Dimon: I wouldn't have left If I lost leadership vote
Jamie Dimon told CNBC on Friday he would have stayed at JP Morgan Chase even if his chairman and CEO roles had been split, despite reports that he had planned to leave.
"I wouldn't have liked it, but I never would have left my company high and dry," Dimon said of the vote in May.
(Read More: JPM Averts CEO/Chair Job Split, in Boost to Dimon)
In a wide-ranging interview, he also told CNBC's "Squawk on the Street" the banking giant can do well even in a rising interest rate environment, despite what that may do to mortgage rates, as long as the overall economy is doing well.
"All things being equal, rates going up is a good thing, as long as the economy is growing," he said when asked about the Federal Reserve's eventual plan to taper bond purchases.
"We all want normalized rates. I believe in the process of normalization you're going to have some volatility," he said. "Look past the volatility. As long as the economy is strong, I think we're going to be fine."
One portion of the business that Dimon thinks JP Morgan could improve on is mortgage servicing.
Wells Fargo does "a lot better in the mortgage business than us. They have been doing better for a long time," Dimon said in the interview with Jim Cramer. "At the end of the day we're going to have a great mortgage business. We're going to be really good at servicing, we just have a little more wood to chop."
The interview came a day after a bipartisan group of senators, including Sens. Elizabeth Warren and John McCain, introduced legislation that would break up Wall Street's megabanks by separating traditional banking activity from riskier financial services.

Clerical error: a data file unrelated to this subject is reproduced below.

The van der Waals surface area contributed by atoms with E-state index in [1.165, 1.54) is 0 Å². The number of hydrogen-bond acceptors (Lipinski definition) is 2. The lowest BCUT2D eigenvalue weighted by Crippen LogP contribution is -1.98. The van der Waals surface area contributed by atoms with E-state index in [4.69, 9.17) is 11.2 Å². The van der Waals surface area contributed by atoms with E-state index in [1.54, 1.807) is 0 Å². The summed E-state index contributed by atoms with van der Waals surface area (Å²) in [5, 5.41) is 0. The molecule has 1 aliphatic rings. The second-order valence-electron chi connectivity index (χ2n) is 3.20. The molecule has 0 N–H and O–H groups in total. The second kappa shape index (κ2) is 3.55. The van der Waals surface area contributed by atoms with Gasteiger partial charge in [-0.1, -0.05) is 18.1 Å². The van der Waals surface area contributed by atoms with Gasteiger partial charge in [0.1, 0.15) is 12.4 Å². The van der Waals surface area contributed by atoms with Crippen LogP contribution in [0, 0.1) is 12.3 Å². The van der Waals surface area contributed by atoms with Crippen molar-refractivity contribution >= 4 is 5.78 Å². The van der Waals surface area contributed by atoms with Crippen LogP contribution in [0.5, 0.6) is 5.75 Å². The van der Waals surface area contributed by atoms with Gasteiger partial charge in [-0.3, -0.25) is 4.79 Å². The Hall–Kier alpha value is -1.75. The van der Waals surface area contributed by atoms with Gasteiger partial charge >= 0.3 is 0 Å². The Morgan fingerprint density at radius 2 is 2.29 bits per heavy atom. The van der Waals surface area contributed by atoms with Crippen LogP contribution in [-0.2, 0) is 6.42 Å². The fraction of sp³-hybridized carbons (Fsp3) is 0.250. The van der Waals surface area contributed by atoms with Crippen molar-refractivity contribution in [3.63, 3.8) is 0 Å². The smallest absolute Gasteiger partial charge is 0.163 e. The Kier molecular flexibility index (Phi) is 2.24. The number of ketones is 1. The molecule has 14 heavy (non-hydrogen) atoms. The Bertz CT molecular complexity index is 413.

(Read More: Elizabeth Warren Pushing Bill to Break Up Big Banks)
All banks have to adjust to the regulatory environment in the U.S. and globally, Dimon said. "Eventually, we'll be back to business as usual. That may take another year or two."
Regulation, he said, will eventually "determine how aggressively banks will grow, how aggressively they can pay dividends and return capital."
Earlier Friday, JP Morgan said profit surged in the second quarter by 31 percent, based on a rebound in trade revenue. Net income rose to $6.5 billion, or $1.60 per share, in the second quarter ended June 30 from $4.96 billion, or $1.21 per share, a year earlier. JPMorgan also set aside less money to cover bad loans.
The company also reported that it generated a total of $1 trillion in raised capital and extended credit during the first six months of 2013. Of the extended credit, $9 billion went to small businesses and $294 billion to large corporations.
"Small business has not completely recovered like large companies have," he said. "I think that small business will recover with the economy. When the economy starts to grow, you're going to see small businesses take off and their credit needs grow."
America has a "gift from god" in its economy and the country "is going to come back, and it's going to blow people's socks off when it does."
The economy "is strengthening, it's very broad-based," he said. "There is almost no sector—large company, middle market company, small business, consumers, housing—there's nothing that's not getting a little bit better."
"If we're a little bit lucky and we get a little back-wind next year from the fiscal side, you may see stronger growth in America."
Dimon's prediction for America in 2014: "GDP will be stronger and unemployment will be at 6.5 percent."
— Jim Cramer's Charitable Trust owns shares of JP Morgan